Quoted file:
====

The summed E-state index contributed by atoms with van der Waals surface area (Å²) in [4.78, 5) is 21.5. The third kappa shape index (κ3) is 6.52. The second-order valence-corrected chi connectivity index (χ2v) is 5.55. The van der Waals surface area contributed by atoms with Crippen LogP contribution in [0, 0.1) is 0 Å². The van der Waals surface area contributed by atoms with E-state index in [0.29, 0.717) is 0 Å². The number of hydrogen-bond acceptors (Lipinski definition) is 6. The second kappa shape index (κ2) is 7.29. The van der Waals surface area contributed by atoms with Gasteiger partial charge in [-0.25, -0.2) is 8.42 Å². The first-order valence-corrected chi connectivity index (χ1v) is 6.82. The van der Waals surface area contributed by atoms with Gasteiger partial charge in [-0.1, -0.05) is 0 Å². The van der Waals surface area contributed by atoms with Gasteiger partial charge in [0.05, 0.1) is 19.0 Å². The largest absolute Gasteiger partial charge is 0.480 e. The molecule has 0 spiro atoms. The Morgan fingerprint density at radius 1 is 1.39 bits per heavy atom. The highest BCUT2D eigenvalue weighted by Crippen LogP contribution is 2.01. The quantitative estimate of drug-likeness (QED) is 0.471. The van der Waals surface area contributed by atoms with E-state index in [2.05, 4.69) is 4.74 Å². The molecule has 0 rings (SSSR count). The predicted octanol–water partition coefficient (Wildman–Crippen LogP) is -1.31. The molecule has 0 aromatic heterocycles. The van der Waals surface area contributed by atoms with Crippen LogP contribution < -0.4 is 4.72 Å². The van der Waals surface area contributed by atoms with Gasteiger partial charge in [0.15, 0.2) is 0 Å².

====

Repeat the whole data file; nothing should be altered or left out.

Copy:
The summed E-state index contributed by atoms with van der Waals surface area (Å²) in [4.78, 5) is 21.5. The third kappa shape index (κ3) is 6.52. The second-order valence-corrected chi connectivity index (χ2v) is 5.55. The van der Waals surface area contributed by atoms with Crippen LogP contribution in [0, 0.1) is 0 Å². The van der Waals surface area contributed by atoms with E-state index in [0.29, 0.717) is 0 Å². The number of hydrogen-bond acceptors (Lipinski definition) is 6. The second kappa shape index (κ2) is 7.29. The van der Waals surface area contributed by atoms with Gasteiger partial charge in [-0.25, -0.2) is 8.42 Å². The first-order valence-corrected chi connectivity index (χ1v) is 6.82. The van der Waals surface area contributed by atoms with Gasteiger partial charge in [-0.1, -0.05) is 0 Å². The van der Waals surface area contributed by atoms with Gasteiger partial charge in [0.05, 0.1) is 19.0 Å². The largest absolute Gasteiger partial charge is 0.480 e. The molecule has 0 spiro atoms. The Morgan fingerprint density at radius 1 is 1.39 bits per heavy atom. The highest BCUT2D eigenvalue weighted by Crippen LogP contribution is 2.01. The quantitative estimate of drug-likeness (QED) is 0.471. The van der Waals surface area contributed by atoms with E-state index in [2.05, 4.69) is 4.74 Å². The molecule has 0 rings (SSSR count). The predicted octanol–water partition coefficient (Wildman–Crippen LogP) is -1.31. The molecule has 0 aromatic heterocycles. The van der Waals surface area contributed by atoms with Crippen LogP contribution < -0.4 is 4.72 Å². The van der Waals surface area contributed by atoms with Gasteiger partial charge in [0.15, 0.2) is 0 Å².